EMC has announced new hardware, software and service offerings for its Celerra file server.
The company said its new products satisfy the emerging needs of companies that use networked-attached storage (NAS) for core business functions. Such companies rely on NAS products to help them manage and consolidate growing amounts of file-based data such as e-mail, Web content and user directories containing documents, presentations, spreadsheets and graphics.
"Many customers who adopted NAS for the cost and productivity benefits of file-based consolidation have now scaled their infrastructures to a level that demands a higher level of NAS capability. With today's announcements, EMC is extending the promise of NAS while at the same time delivering the hyperconsolidation, platform automation and business continuity that today's enterprises require," David Donatelli, EMC's executive vice-president of platforms said.
EMC said its new NAS hyperconsolidation offerings help companies reduce costs by allowing them to use fewer servers to serve larger volumes and more types of information.
The hyperconsolidation products include the Celerra Data Mover 510. Acting as a cluster of up to 14 dedicated file servers within Celerra, the new dual-processor design of the Data Mover 510 provides double the capacity, performance and connectivity of the previous-generation Celerra.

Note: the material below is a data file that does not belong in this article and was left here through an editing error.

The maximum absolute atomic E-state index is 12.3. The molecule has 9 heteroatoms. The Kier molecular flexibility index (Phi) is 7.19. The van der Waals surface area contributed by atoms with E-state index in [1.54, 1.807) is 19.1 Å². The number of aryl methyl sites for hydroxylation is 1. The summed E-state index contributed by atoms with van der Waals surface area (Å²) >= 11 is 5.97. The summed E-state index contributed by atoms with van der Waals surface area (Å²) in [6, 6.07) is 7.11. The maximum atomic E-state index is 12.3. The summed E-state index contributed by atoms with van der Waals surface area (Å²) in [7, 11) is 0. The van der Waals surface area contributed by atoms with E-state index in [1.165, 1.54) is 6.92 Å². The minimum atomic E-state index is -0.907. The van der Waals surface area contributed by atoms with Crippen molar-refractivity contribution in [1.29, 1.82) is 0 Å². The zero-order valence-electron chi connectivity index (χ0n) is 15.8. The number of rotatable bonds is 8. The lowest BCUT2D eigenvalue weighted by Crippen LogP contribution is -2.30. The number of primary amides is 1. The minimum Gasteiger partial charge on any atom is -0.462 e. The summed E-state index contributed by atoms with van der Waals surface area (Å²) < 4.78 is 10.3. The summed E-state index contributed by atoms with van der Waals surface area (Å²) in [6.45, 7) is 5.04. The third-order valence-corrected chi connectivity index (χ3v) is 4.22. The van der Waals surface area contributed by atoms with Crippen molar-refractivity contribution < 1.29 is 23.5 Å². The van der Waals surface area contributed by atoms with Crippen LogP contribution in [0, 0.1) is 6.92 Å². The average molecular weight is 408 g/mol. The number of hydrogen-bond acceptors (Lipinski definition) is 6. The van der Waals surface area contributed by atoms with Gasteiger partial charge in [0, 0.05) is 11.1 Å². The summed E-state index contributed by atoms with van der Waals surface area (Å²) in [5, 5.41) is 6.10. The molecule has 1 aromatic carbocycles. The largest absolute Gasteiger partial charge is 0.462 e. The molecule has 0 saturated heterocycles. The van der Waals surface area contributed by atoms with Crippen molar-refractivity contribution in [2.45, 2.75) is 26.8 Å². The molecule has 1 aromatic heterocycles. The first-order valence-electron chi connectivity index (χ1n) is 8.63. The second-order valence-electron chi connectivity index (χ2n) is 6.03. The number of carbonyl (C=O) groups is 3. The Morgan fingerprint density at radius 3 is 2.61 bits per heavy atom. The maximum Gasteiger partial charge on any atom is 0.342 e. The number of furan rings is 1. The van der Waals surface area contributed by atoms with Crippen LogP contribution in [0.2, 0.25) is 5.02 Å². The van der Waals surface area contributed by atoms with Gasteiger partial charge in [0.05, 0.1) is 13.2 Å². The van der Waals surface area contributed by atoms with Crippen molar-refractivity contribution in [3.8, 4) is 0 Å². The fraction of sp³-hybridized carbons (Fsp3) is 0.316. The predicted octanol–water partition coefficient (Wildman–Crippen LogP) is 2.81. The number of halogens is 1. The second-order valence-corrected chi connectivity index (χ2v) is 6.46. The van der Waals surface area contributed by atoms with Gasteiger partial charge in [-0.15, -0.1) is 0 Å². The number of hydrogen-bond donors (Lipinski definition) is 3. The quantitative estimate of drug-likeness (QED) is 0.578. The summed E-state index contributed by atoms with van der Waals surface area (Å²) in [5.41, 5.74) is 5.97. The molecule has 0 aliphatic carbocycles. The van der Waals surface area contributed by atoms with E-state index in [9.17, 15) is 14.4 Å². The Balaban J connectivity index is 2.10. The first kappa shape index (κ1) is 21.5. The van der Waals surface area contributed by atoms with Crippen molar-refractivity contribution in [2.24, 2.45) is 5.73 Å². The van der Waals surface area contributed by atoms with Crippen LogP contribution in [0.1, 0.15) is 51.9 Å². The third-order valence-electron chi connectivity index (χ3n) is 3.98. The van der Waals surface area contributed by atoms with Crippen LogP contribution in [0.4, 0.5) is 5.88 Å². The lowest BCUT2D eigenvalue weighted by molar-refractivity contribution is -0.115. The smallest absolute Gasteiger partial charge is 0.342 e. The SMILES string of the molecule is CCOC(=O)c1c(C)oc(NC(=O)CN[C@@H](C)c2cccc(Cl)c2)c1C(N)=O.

EMC also touted its Celerra HighRoad enhancements - software that provides intelligent multipath file sharing on a large scale. Celerra HighRoad software now offers local file system replication through EMC's TimeFinder software, Fail Safe networking to protect against IP network failures, internationalisation support and virtual LAN support.
The company said the new platform automation capabilities will help enterprises automate their system installation, data migration, configuration and management.
The platform automation products include the Celerra Configuration Wizard. This new tool automates and accelerates the implementation of large and complex configurations and is aimed at eliminating manual errors and shortening time-to-production for NAS environments.
EMC said its business continuity products will create an unbreakable information infrastructure for protection and production, with offerings ranging from tape backups to real-time remote data replication.
Brad Nisbet, an IDC analyst, said EMC's announcements are important because they show that the company is committed to improving the features and functionality of its NAS products.
Meanwhile Compaq has announced the StorageWorks SAN Switch 2/16, which is designed to transfer data at up to 2Gbps over Fibre Channel networks. The switch has better transfer speeds than its predecessor and can be installed in pairs to create a backbone for linking storage-attached network systems.
Compaq has also unveiled a pair of Enterprise Virtual Array expansion cabinets so customers can increase their disk capacity by cabling the "sidecar" cabinets to existing arrays.
The company has also updated its Array Controller Software by adding several patches to existing products.